Tihomir-Yankov-webElizabeth-McGinn-web E-discovery is poised to enter a new revolution as the Internet of Things (“IoT”) continues its seemingly exponential growth. IoT is the ecosystem of interconnected sensory devices that perform coordinated, pre-programmed – and even learned – tasks without the need for continuous human input. Consider your fitness tracker that logs your sleep and physical activity, or sensors in your vehicle that track your driving habits on behalf of your auto insurance provider– all of these objects log and upload data about your body and habits into the cloud for analysis and use in automated tasks. All this data, projected to impact nearly every facet of industrialized society, has presented numerous preservation, collections, and analytical challenges for litigators navigating e-discovery in the world of the IoT. But despite these challenges, litigators can use technological and legal tools to effectively manage IoT discovery.

  1. It is true that IoT was not designed with e-discovery in mind, but neither was email or social media.

IoT data is generated by machines and usually transferred to the cloud rather than being stored on devices. This data storage process, which is largely automated, presents numerous preservation conundrums for litigators.

“Although innovation in e-discovery necessarily lags behind the innovation of the underlying technology, technology has always solved the problem that it had created. There’s no reason to believe the IoT experience will be materially different. But until that day arrives, courts should avail litigants of protections against disproportionate e-discovery efforts,” said Elizabeth McGinn, Partner in the DC office of BuckleySandler LLP. Read more…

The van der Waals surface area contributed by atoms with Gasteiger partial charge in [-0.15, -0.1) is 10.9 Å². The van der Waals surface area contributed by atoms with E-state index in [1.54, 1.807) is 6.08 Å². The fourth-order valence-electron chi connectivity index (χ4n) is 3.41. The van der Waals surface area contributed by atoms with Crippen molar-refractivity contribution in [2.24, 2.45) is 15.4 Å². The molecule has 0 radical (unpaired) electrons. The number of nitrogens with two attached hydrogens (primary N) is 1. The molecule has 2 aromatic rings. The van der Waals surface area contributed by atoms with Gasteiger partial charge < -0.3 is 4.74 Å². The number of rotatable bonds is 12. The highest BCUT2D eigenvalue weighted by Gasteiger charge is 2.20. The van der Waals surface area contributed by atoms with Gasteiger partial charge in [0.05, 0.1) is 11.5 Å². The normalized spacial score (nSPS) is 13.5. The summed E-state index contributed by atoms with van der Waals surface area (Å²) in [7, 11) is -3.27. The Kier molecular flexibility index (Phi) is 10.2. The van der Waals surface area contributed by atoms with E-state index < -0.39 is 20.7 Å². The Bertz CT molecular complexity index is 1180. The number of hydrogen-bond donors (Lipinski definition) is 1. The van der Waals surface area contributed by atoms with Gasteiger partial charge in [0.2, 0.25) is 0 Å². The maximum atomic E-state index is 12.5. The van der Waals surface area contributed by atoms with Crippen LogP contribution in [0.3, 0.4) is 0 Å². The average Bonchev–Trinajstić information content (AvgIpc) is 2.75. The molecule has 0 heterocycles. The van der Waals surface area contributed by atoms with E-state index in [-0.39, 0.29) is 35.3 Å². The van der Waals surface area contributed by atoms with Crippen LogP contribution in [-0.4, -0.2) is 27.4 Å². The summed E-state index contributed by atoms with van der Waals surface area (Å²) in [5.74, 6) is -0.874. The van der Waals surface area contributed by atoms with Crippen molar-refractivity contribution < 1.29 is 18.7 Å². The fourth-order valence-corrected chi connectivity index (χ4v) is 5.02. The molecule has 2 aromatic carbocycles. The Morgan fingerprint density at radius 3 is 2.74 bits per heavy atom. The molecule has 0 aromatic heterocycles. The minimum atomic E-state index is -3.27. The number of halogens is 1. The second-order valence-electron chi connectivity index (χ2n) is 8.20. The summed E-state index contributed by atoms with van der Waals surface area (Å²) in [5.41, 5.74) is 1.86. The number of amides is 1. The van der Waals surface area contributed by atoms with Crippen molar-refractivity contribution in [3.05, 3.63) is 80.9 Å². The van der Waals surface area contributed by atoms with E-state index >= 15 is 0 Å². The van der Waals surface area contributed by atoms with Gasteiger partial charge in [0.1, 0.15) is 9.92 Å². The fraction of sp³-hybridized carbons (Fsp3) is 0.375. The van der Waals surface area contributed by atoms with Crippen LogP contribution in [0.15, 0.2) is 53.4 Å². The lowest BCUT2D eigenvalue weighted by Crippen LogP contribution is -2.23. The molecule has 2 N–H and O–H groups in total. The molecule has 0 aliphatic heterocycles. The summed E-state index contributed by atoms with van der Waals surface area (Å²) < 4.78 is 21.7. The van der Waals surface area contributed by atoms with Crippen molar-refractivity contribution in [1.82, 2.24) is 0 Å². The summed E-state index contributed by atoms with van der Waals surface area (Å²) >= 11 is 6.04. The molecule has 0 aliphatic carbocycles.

Spotlight on Vendor Management: Interpreting CFPB Guidance and Enforcement Actions

Moorari-Shah-webElizabeth-McGinn-webIn April 2012, the Consumer Protection Financial Bureau issued Bulletin 2012-03, a guidance document setting forth the CFPB’s high-level expectations related to the engagement of third party service providers by supervised financial institutions. Since then, the Bureau has often referenced the Service Provider Bulletin in subsequent guidance and enforcement actions, but has not provided much in the way of detailed requirements for managing service providers. Despite the absence of strong guideposts, the CFPB has nonetheless sent unmistakable signals to highlight conduct which fails to meet the Bureau’s expectations on a variety of vendor relationship issues.

“The CFPB has voiced its dissatisfaction on a number of occasions with supervised entities that fail to perform adequate vendor oversight,” according to Elizabeth McGinn, Partner in the D.C. office of BuckleySandler. “In particular, nonbanks and service providers that are still coming up-to-speed on federal agency supervision and enforcement have to be alert and aware of important trends in recent enforcement actions that challenge outdated notions of vendor management.” Read more…


Spotlight: Q&A with BuckleySandler’s Douglas F. Gansler, Former Attorney General of Maryland